What has the advent of digital photography meant in terms of low light and night capture for New York City scene photos?
On the other hand, some contemporary photographers, such as Iannis Delatolas mentioned below , create haunting works by deliberately working with low light levels, recapturing the rich and eerie darkness we associate with pioneers like Steichen and Stieglitz. If you want to see some work that shows the rich color possibilities of non-digital night photography see the website of Barney Kulok whose stunning shots of deserted streets in Queens are a joy to behold.
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Re-envisioning the Nocturnal Sublime: On the Ethics and Aesthetics of Nighttime Lighting
Do you believe their work descends directly from the works you discuss in your book? The short answer is yes. Since I was dealing with a vast topic, I tried to break it down into a group of key metaphors or themes that I saw night photographers as well as nocturnal painters and writers using as a way to characterize the city: as an immoral and dangerous Sin City; as an aesthetic arena, full of formal beauty; as an unclaimed terrain, ripe for colonization; as a realm of sexualized fantasy; and as a stage for voyeurism and violence.
While my book focuses on the century between and , I try to show in an epilogue how these themes continue to feature in the way the city gets depicted even now. Delatolas has done a considerable body of low-light, large format night scenes that many people consider Hopperesque in their low-key drama and emotional fatigue, and they also fit for me with the Pictorialist photographers at the turn of the century because of their strong formal structure and sensitive rendering of the nuances of darkness, which is brought out by a printing process similar to that of the Pictorialists.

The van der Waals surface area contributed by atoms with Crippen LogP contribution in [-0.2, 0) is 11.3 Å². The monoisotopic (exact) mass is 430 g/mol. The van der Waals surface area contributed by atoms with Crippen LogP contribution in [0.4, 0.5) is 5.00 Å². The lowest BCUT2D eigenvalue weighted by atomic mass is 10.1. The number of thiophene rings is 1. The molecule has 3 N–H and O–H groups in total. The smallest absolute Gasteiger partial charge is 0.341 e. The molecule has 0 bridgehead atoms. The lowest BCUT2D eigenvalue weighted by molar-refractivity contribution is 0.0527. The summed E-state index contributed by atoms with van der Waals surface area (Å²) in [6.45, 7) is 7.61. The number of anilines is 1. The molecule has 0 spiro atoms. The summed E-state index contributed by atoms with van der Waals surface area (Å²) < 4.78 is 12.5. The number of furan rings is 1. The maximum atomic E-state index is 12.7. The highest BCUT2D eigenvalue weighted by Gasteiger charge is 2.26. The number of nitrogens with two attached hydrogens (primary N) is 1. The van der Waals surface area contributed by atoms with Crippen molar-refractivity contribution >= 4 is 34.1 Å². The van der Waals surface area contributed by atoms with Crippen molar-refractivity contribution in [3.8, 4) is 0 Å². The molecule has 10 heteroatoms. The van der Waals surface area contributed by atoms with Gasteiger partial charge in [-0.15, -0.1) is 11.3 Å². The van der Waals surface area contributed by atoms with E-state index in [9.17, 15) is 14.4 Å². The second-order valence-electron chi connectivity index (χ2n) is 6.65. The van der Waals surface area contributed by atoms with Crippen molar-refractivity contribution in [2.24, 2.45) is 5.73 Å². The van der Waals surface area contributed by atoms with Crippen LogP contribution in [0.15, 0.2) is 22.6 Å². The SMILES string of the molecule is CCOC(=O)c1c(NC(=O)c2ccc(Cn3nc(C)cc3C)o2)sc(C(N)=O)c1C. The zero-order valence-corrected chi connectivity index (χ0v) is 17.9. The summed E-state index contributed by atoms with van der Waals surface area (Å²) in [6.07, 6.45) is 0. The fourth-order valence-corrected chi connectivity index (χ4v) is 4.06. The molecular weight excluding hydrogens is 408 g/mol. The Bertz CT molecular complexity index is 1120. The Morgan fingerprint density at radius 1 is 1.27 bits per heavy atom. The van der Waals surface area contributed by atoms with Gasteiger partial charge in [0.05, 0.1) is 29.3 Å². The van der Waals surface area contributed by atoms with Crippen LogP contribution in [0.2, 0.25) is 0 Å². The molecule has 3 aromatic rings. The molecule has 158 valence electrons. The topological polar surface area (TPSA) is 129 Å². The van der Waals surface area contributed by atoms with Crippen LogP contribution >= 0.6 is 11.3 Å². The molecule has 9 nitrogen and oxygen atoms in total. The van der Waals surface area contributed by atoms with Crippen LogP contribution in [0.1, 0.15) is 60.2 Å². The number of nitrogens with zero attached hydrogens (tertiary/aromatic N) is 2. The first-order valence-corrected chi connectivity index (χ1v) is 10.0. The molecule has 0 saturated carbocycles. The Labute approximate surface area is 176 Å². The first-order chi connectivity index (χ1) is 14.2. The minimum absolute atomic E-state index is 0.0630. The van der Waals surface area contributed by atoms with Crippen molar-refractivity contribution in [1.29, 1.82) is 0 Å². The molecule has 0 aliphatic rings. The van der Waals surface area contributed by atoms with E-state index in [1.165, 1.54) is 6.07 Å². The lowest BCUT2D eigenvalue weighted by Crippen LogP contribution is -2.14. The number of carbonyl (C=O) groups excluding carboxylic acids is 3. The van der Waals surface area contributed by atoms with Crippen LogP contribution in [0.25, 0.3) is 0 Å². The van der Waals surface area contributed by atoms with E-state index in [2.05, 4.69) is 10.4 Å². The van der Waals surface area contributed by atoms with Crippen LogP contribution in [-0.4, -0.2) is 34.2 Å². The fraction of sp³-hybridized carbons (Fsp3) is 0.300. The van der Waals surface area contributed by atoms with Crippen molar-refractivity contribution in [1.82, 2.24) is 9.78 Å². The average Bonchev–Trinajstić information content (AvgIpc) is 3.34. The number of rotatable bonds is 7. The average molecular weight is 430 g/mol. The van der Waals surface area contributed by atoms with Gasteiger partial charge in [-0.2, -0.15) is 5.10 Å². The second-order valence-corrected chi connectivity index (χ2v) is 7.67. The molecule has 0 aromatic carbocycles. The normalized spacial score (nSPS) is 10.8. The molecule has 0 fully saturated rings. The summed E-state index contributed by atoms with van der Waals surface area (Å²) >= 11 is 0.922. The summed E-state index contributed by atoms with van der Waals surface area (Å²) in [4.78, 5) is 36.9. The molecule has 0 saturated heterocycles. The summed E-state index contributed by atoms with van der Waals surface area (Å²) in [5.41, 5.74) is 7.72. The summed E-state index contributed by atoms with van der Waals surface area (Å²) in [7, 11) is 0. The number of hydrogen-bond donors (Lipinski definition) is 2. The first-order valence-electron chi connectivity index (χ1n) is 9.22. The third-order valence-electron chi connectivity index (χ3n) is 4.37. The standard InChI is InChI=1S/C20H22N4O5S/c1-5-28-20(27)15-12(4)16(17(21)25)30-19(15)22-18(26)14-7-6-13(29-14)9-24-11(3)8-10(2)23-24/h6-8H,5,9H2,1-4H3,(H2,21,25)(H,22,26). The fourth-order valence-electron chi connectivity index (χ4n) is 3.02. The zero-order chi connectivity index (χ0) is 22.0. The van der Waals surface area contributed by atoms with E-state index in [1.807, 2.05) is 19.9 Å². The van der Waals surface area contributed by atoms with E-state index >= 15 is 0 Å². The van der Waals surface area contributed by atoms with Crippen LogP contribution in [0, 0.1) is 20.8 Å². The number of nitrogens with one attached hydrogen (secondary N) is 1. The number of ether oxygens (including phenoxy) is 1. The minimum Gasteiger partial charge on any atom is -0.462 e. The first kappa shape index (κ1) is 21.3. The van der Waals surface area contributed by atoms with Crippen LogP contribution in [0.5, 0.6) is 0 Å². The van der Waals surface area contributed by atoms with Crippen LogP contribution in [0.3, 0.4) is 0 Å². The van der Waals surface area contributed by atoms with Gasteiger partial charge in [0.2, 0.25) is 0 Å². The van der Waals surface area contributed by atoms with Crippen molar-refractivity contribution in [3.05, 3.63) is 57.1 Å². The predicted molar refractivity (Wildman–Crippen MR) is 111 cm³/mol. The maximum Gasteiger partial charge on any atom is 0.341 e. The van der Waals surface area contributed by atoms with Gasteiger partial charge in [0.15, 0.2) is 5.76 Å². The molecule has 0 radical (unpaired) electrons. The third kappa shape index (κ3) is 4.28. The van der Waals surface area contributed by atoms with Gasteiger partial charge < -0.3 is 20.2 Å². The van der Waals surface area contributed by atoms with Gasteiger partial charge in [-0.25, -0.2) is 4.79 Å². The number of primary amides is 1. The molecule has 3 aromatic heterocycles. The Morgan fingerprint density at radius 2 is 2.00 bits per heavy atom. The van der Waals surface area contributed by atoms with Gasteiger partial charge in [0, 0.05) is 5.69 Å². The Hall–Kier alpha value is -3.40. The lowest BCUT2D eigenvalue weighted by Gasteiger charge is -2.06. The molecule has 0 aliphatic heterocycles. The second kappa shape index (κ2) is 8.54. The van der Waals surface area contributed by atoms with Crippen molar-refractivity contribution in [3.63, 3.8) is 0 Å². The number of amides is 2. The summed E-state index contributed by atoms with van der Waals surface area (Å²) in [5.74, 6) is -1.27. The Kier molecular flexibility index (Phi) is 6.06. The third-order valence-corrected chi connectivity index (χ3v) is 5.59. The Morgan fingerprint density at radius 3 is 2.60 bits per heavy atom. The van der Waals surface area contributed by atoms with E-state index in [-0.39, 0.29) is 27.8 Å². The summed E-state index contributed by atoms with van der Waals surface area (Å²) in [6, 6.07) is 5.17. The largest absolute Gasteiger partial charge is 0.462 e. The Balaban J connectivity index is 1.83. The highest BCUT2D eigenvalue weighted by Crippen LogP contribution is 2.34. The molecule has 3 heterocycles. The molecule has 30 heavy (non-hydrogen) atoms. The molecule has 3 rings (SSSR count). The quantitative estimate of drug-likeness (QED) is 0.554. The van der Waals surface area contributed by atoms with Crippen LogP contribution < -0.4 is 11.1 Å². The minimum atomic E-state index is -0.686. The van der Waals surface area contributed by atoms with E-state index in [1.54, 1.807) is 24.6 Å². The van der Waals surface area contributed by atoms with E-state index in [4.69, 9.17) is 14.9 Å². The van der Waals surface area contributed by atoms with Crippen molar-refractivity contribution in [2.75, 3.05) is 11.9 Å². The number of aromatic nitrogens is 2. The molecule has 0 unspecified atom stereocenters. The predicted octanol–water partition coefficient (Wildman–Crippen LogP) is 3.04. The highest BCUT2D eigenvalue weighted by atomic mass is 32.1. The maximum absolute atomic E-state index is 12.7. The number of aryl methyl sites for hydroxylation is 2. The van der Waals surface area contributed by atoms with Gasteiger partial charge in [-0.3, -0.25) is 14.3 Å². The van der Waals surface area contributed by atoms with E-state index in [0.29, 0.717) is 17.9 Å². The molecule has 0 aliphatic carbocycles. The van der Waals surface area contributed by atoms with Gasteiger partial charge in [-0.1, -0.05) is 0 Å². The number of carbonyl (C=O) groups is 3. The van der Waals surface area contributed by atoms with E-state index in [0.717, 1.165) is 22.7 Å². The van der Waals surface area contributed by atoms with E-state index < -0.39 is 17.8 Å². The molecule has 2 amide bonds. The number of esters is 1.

My topic is not so much the raw materials of actual life, but what kind of art creative minds made out of New York after dark. How do you see women fitting into these portrayals of the newly lit nightlife? Women have been symbolically associated with the night since time immemorial, partly in fascination, partly in fear. They replace it with a tapestry of light and dark whose patterns weave us into a more harmonious relationship with the urban landscape. One of my favorite contemporary painters is Yvonne Jacquette, whose renowned aerial paintings meticulously detail the city as seen from planes and tall buildings.
“Nocturne,” the Podcast That Explores the Night | The New Yorker
They comprise probably the most extensive—and finest—body of nocturnal paintings since Whistler. I can recall walking the streets at night before the current streetlighting technology was installed. Even the avenues were mostly dark and yes scary stretches, the streetlamps no more than yellow punctuation marks on the backdrop of blackness. As we walked along we would worry about getting safely through the darkness to the next streetlight.
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